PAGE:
This Day in National/World Weather History ...
 28 March 1920 → An F4 tornado roared from northeast Indiana into northwest Ohio. 13 people died and 34 were injured in the devastation near Fort Wayne. Powerful tornadoes also struck Chicago and its suburbs. Additional tornadoes, up to F4 strength, tore through Tennessee and Alabama.
 28 March 1984 → 22 tornadoes struck the Carolinas, including several F4s. There were 57 fatalities and 1248 injuries, along with $200 million in damage. Nashville, TN tied their all-time record low barometric pressure (29.02").
 28 March 1988 → Grapefruit sized hail fell on Oklahoma City. The hail, along with winds gusting to 70mph, destroyed 1,500 new cars at the General Motors plant. Total damage around the city came to about $35 million. Other severe thunderstorms produced three tornadoes and baseball sized hail over other parts of central and southern Oklahoma.
 28 March 2004 → The only known South Atlantic hurricane was recorded as Tropical Cyclone Catarina's winds hit 100mph.

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December 30, 1985:

Winds gusted to 40 to 50 mph over northern South Dakota through the day and into the southern part of the state by late afternoon. The strong winds lowered visibilities to near zero at times between Lemmon in Perkins County and Faith in Meade County. The strongest wind gusts were to 63 mph at Mitchell. At 9:33pm CST, the strong winds blew a semi-tractor trailer off the highway one mile east of Aberdeen.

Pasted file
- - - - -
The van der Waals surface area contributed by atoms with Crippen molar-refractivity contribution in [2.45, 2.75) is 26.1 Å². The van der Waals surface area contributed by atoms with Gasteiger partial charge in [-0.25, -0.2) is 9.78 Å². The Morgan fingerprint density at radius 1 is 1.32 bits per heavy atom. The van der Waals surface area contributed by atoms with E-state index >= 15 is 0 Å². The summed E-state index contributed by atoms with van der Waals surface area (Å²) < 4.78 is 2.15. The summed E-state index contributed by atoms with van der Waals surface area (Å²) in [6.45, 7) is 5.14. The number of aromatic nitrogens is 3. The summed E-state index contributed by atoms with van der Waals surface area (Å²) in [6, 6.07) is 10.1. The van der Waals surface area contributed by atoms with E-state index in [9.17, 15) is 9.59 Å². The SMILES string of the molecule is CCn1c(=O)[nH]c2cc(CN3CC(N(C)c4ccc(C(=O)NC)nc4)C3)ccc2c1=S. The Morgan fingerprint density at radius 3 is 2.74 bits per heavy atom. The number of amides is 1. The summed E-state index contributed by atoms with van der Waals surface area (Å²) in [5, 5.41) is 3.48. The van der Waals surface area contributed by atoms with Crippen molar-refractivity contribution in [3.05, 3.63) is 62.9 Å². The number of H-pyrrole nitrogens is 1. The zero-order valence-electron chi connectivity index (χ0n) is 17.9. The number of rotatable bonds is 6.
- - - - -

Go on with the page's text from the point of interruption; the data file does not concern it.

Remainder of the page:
December 30, 1987:

Snow and strong winds combined to produce blizzard conditions across parts of central and east central South Dakota during the afternoon and evening of the 30th. Winds gusted to 40 mph in some areas, producing blowing snow, which reduced visibilities to near zero. New snowfall was generally only a trace to less than two inches.

December 30, 2010:

A strong upper level low pressure trough and associated surface low pressure area moved across the region bringing the first of two consecutive blizzards to central and northeast South Dakota. Snowfall amounts of 3 to 6 inches combined with bitter cold north winds of 25 to 40 mph caused widespread blizzard conditions across central and northeast South Dakota from the late morning until the evening hours. Near zero visibilities caused dangerous travel conditions resulting in the closing of Interstates 29 and 90 along with several highways across the region. Several hundred people were stranded as a result of the storm. A group of fishermen had to be rescued in Day county when they became stranded on the ice. The snowfall began across the area anywhere from 7 to 11 am CST and ended between 10 pm and 1 am CST.


Record Highs: Record Lows:
Aberdeen: 52 (1980) Aberdeen: -34 (1917)
Kennebec: 63 (1904) Kennebec: -30 (1990)
Mobridge: 54 (1912) Mobridge: -31 (1990)
Pierre: 58 (2004) Pierre: -31 (1990)
Sisseton: 47 (2004) Sisseton: -26 (1990)
Timber Lake: 49 (1956) Timber Lake: -32 (1990)
Watertown: 49 (2004) Watertown: -29 (1990)
Wheaton: 51 (1999) Wheaton: -25 (1990)

Record Precipitation: Record Snowfall:
Aberdeen: 0.70" (2006) Aberdeen: 7.0" (1931)
Kennebec: 0.48" (1971) Kennebec: 4.8" (1931)
Mobridge: 0.87" (1931) Mobridge: 9.8" (2006)
Pierre: 0.44" (1972) Pierre: 3.5" (2010)
Sisseton: 0.83" (1972) Sisseton: 5.5" (1972)
Timber Lake: 0.30" (2006) Timber Lake: 6.0" (2006)
Watertown: 0.65" (2006) Watertown: 5.0" (2010)
Wheaton: 0.59" (2005) Wheaton: 6.7" (2005)


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